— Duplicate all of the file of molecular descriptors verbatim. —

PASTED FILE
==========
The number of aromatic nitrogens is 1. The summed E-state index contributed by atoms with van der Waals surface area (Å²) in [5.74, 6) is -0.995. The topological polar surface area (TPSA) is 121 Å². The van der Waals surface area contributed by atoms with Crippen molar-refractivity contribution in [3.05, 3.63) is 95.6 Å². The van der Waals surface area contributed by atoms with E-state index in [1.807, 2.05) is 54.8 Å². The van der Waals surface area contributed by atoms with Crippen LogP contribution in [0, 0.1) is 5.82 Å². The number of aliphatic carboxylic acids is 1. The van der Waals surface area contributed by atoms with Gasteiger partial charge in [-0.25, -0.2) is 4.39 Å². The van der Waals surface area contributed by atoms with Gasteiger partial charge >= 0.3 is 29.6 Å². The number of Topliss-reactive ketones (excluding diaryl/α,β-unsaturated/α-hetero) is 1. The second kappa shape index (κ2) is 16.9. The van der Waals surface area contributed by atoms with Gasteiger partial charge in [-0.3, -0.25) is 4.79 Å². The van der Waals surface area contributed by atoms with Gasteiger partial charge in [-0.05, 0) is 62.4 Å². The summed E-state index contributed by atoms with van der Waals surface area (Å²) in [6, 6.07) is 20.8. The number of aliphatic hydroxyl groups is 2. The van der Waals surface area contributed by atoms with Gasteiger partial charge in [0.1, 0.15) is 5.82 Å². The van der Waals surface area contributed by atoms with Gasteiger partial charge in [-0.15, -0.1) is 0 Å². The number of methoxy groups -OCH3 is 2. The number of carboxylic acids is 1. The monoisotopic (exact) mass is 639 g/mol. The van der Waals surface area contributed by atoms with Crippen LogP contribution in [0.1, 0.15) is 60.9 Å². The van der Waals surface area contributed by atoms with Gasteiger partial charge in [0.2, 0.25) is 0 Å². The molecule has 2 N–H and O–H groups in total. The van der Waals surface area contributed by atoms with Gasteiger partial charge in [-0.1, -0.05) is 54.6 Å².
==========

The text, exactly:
The number of aromatic nitrogens is 1. The summed E-state index contributed by atoms with van der Waals surface area (Å²) in [5.74, 6) is -0.995. The topological polar surface area (TPSA) is 121 Å². The van der Waals surface area contributed by atoms with Crippen molar-refractivity contribution in [3.05, 3.63) is 95.6 Å². The van der Waals surface area contributed by atoms with E-state index in [1.807, 2.05) is 54.8 Å². The van der Waals surface area contributed by atoms with Crippen LogP contribution in [0, 0.1) is 5.82 Å². The number of aliphatic carboxylic acids is 1. The van der Waals surface area contributed by atoms with Gasteiger partial charge in [-0.25, -0.2) is 4.39 Å². The van der Waals surface area contributed by atoms with Gasteiger partial charge >= 0.3 is 29.6 Å². The number of Topliss-reactive ketones (excluding diaryl/α,β-unsaturated/α-hetero) is 1. The second kappa shape index (κ2) is 16.9. The van der Waals surface area contributed by atoms with Gasteiger partial charge in [-0.3, -0.25) is 4.79 Å². The van der Waals surface area contributed by atoms with Gasteiger partial charge in [-0.05, 0) is 62.4 Å². The summed E-state index contributed by atoms with van der Waals surface area (Å²) in [6, 6.07) is 20.8. The number of aliphatic hydroxyl groups is 2. The van der Waals surface area contributed by atoms with Gasteiger partial charge in [0.1, 0.15) is 5.82 Å². The van der Waals surface area contributed by atoms with Gasteiger partial charge in [-0.15, -0.1) is 0 Å². The number of methoxy groups -OCH3 is 2. The number of carboxylic acids is 1. The monoisotopic (exact) mass is 639 g/mol. The van der Waals surface area contributed by atoms with Crippen LogP contribution in [0.1, 0.15) is 60.9 Å². The van der Waals surface area contributed by atoms with Gasteiger partial charge in [0.2, 0.25) is 0 Å². The molecule has 2 N–H and O–H groups in total. The van der Waals surface area contributed by atoms with Gasteiger partial charge in [-0.1, -0.05) is 54.6 Å².